Discussion Question 10

Read: Anselm, On the Fall of the Devil
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For our final question, I want to return to the general question we began the semester with: Why do History of Philosophy? To explore this, what was your favorite question (or at least one you found semi-interesting) we approached in the course? What do you think approaching the question from a historical perspective provided? Do you think looking at the historical positions helped you answer the question? think through the options more/less clearly? explained your pre-theoretic view? What use is History of Philosophy? (Totally ok to take a sceptical position here if you would like).

7 thoughts on “Discussion Question 10

  1. I felt, that by looking at the classics, and reading their meditations on things, has expanded my ability to question the world around me.

    I’m not entirely sure if this was a question from a discussion post or from class, but the question I think I found the most interesting was the one about the guy, whom was mistaken for being a thief because of his shirt. I felt that trying to answer that was me, doing something I’ve never done before, questioning what I believe I know. Pushing the bounds of what I believe I can know, as well as, questioning the concept of reality itself.

    I feel people should study the history of philosphy, because it isn’t just philosphy, it shows how people having been trying to define the world around them, for ages giving perspective to how they must’ve viewed the world.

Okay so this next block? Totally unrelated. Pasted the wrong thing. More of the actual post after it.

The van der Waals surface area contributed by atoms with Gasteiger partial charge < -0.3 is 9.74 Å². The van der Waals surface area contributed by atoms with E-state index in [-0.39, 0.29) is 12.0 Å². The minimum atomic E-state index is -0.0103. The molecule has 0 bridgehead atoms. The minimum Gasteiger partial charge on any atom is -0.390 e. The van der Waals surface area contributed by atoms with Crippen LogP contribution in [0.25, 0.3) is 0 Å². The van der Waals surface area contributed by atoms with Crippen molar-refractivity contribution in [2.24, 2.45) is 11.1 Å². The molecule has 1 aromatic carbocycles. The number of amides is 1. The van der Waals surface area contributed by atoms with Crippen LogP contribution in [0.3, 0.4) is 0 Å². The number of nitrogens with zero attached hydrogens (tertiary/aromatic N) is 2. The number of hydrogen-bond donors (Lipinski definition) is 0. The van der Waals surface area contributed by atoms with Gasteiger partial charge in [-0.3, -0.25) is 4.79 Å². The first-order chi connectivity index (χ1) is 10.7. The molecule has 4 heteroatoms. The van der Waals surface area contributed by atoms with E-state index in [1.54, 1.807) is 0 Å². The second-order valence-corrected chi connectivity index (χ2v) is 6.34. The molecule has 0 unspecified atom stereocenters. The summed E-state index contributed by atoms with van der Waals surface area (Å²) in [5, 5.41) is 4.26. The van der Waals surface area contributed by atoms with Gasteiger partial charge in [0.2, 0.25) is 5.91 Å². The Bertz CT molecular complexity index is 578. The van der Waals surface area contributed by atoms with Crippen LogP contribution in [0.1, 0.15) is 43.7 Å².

2. After taking this course, I think it’s important to study philosophy because it makes you challenge your own views. By reading through the arguments of famous philosophers as they go through trying to find answers to questions, made me question the answers I have to questions and the preconceived notions that we all learn through our childhood, social media. etc…

    The most interesting question during the class I found was the question of the forms. I had never thought to analyze the idea of what are typically believed to be positive attributes such as “good” and “beauty” etc… as something to be explained. I think in modern society we focus on trying to explain why things are bad, but fail to analyze why we find certain things good and reading through Plato exploring the forms made me question why I hold my own certain ideals of good versus bad and what falls in line with those forms.

    History of Philosophy is useful because it’s important to look at the type of questions that led to answers that we, today, take for granted. The curiosity that these philosophers had, I found to be inspiring and I think it’s important to learn the process of questioning the world around us.